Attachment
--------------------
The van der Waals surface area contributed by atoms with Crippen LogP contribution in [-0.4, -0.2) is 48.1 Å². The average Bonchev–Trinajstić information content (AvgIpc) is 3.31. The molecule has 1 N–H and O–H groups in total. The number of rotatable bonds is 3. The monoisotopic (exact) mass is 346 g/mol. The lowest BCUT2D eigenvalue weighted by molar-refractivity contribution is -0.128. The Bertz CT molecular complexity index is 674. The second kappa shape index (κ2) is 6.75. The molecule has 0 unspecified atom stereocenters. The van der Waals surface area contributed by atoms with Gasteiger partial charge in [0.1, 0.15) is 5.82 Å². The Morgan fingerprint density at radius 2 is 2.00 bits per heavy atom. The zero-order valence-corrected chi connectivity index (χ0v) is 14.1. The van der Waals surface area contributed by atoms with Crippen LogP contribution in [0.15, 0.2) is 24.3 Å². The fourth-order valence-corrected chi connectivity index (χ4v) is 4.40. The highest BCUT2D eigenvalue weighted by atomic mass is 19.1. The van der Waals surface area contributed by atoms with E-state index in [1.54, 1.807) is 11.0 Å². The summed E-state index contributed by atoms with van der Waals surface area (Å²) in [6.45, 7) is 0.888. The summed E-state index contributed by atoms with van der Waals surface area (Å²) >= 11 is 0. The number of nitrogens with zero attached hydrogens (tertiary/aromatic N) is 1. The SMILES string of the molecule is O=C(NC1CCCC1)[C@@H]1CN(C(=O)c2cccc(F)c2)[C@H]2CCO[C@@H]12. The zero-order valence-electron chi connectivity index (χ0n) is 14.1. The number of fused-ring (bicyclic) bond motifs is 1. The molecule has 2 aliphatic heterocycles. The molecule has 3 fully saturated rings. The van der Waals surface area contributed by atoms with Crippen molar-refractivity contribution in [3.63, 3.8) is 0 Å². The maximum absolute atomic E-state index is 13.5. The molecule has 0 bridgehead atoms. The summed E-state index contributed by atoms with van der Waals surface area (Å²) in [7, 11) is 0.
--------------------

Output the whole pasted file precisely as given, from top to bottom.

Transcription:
The van der Waals surface area contributed by atoms with Crippen LogP contribution in [-0.4, -0.2) is 48.1 Å². The average Bonchev–Trinajstić information content (AvgIpc) is 3.31. The molecule has 1 N–H and O–H groups in total. The number of rotatable bonds is 3. The monoisotopic (exact) mass is 346 g/mol. The lowest BCUT2D eigenvalue weighted by molar-refractivity contribution is -0.128. The Bertz CT molecular complexity index is 674. The second kappa shape index (κ2) is 6.75. The molecule has 0 unspecified atom stereocenters. The van der Waals surface area contributed by atoms with Gasteiger partial charge in [0.1, 0.15) is 5.82 Å². The Morgan fingerprint density at radius 2 is 2.00 bits per heavy atom. The zero-order valence-corrected chi connectivity index (χ0v) is 14.1. The van der Waals surface area contributed by atoms with Crippen LogP contribution in [0.15, 0.2) is 24.3 Å². The fourth-order valence-corrected chi connectivity index (χ4v) is 4.40. The highest BCUT2D eigenvalue weighted by atomic mass is 19.1. The van der Waals surface area contributed by atoms with E-state index in [1.54, 1.807) is 11.0 Å². The summed E-state index contributed by atoms with van der Waals surface area (Å²) in [6.45, 7) is 0.888. The summed E-state index contributed by atoms with van der Waals surface area (Å²) >= 11 is 0. The number of nitrogens with zero attached hydrogens (tertiary/aromatic N) is 1. The SMILES string of the molecule is O=C(NC1CCCC1)[C@@H]1CN(C(=O)c2cccc(F)c2)[C@H]2CCO[C@@H]12. The zero-order valence-electron chi connectivity index (χ0n) is 14.1. The number of fused-ring (bicyclic) bond motifs is 1. The molecule has 2 aliphatic heterocycles. The molecule has 3 fully saturated rings. The van der Waals surface area contributed by atoms with Crippen molar-refractivity contribution in [3.63, 3.8) is 0 Å². The maximum absolute atomic E-state index is 13.5. The molecule has 0 bridgehead atoms. The summed E-state index contributed by atoms with van der Waals surface area (Å²) in [7, 11) is 0.